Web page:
Now is not the time for another blow to the African American community.  We cannot possibly afford to lose ICEF, nor can we afford to have its outstanding performance deteriorate even slightly as a result of the current issues.  We must thoughtfully engage with ICEF’s new leadership immediately. We must recognize that serious adjustments and changes must be made to reduce operating costs. This fact should not be a surprise to anyone and those adjustments must be made with the involvement and input of the parents and our community.  Every one of us has a responsibility to the 4,600 students to see that their educational futures are solidly preserved.

The great scholar and leader W.E.B. Dubois once said that “education is that whole system of human training, within and without the school house walls, which molds and develops men.” With respect to our children, the obligation to support them is as great as their obligation to learn. There is no option to wait until tomorrow.  ICEF is but a microcosm of the full court press that is required from our community to reverse the deteriorating status quo of the educational systems – particularly with respect to African American children. The educational crisis is upon us and we must act deliberately, today.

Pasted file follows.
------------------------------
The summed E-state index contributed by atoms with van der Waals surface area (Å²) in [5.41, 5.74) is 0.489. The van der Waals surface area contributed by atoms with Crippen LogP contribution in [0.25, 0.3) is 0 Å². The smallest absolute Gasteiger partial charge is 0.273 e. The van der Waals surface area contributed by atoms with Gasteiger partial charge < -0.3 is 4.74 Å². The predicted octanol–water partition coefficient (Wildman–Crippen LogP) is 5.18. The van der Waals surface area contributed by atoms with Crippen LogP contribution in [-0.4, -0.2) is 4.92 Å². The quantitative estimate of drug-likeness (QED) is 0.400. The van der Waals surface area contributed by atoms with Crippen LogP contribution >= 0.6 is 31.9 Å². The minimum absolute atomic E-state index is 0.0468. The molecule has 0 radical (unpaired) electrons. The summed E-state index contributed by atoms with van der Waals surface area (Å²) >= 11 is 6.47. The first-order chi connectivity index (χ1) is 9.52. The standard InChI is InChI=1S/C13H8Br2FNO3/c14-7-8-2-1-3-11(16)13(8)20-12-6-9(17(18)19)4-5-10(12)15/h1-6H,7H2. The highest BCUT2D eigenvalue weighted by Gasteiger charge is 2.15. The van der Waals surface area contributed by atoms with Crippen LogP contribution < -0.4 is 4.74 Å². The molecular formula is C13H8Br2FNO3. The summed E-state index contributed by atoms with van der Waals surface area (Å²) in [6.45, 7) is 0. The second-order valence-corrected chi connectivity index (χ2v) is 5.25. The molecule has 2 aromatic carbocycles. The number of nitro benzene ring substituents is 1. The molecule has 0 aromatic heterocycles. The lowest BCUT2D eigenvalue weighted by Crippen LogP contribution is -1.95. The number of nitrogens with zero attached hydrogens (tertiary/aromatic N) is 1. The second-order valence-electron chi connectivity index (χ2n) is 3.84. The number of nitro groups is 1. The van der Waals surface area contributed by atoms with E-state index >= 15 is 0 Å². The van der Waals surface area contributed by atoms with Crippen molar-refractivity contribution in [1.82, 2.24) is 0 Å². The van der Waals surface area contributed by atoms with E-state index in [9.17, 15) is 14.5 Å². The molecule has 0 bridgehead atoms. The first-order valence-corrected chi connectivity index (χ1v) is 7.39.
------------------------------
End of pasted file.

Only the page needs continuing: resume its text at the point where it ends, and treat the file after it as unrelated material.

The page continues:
Please visit the ICEF Website at www.icefla.org to learn more and stay involved.


The Los Angeles Sentinel extends its sincerest apologies for mistakenly attributing the above article incorrectly.  The author, as stated above, is Mr. Blair Taylor, president of the Los Angeles Urban League and not Marc Morial, president of the National Urban League.  We pride ourselves with accurate reporting and pledge to continue to do so.  Furthermore, we regret any inconvenience suffered by the aforementioned parties.



Categories: Op-Ed